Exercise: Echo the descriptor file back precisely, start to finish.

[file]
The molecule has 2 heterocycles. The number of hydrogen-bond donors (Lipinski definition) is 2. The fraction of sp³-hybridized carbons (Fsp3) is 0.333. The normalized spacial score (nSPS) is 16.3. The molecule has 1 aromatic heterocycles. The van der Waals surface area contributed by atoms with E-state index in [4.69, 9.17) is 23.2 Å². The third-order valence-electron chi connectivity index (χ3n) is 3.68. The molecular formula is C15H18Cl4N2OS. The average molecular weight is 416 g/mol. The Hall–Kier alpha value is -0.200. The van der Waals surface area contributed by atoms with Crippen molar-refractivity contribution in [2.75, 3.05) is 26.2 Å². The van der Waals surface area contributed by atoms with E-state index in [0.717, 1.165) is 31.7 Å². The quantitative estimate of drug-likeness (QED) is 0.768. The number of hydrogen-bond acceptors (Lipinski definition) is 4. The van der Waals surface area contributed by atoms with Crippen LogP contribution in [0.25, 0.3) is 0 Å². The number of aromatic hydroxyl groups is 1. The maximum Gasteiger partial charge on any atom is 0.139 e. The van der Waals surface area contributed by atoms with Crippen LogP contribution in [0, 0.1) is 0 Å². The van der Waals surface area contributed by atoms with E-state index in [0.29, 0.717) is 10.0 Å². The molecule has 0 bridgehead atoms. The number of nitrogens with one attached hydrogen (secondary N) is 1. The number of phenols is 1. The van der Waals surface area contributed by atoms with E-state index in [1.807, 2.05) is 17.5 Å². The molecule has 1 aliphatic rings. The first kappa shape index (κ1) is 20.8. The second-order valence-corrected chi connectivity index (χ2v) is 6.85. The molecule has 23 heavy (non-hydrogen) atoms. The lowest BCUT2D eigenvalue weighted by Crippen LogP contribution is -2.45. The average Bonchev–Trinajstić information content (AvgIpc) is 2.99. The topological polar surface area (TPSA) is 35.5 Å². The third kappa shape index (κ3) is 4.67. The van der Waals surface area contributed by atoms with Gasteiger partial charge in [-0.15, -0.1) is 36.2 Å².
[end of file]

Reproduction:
The molecule has 2 heterocycles. The number of hydrogen-bond donors (Lipinski definition) is 2. The fraction of sp³-hybridized carbons (Fsp3) is 0.333. The normalized spacial score (nSPS) is 16.3. The molecule has 1 aromatic heterocycles. The van der Waals surface area contributed by atoms with E-state index in [4.69, 9.17) is 23.2 Å². The third-order valence-electron chi connectivity index (χ3n) is 3.68. The molecular formula is C15H18Cl4N2OS. The average molecular weight is 416 g/mol. The Hall–Kier alpha value is -0.200. The van der Waals surface area contributed by atoms with Crippen molar-refractivity contribution in [2.75, 3.05) is 26.2 Å². The van der Waals surface area contributed by atoms with E-state index in [0.717, 1.165) is 31.7 Å². The quantitative estimate of drug-likeness (QED) is 0.768. The number of hydrogen-bond acceptors (Lipinski definition) is 4. The van der Waals surface area contributed by atoms with Crippen LogP contribution in [0.25, 0.3) is 0 Å². The number of aromatic hydroxyl groups is 1. The maximum Gasteiger partial charge on any atom is 0.139 e. The van der Waals surface area contributed by atoms with Crippen LogP contribution in [0, 0.1) is 0 Å². The van der Waals surface area contributed by atoms with E-state index in [0.29, 0.717) is 10.0 Å². The molecule has 0 bridgehead atoms. The number of nitrogens with one attached hydrogen (secondary N) is 1. The number of phenols is 1. The van der Waals surface area contributed by atoms with E-state index in [1.807, 2.05) is 17.5 Å². The molecule has 1 aliphatic rings. The first kappa shape index (κ1) is 20.8. The second-order valence-corrected chi connectivity index (χ2v) is 6.85. The molecule has 23 heavy (non-hydrogen) atoms. The lowest BCUT2D eigenvalue weighted by Crippen LogP contribution is -2.45. The average Bonchev–Trinajstić information content (AvgIpc) is 2.99. The topological polar surface area (TPSA) is 35.5 Å². The third kappa shape index (κ3) is 4.67. The van der Waals surface area contributed by atoms with Gasteiger partial charge in [-0.15, -0.1) is 36.2 Å².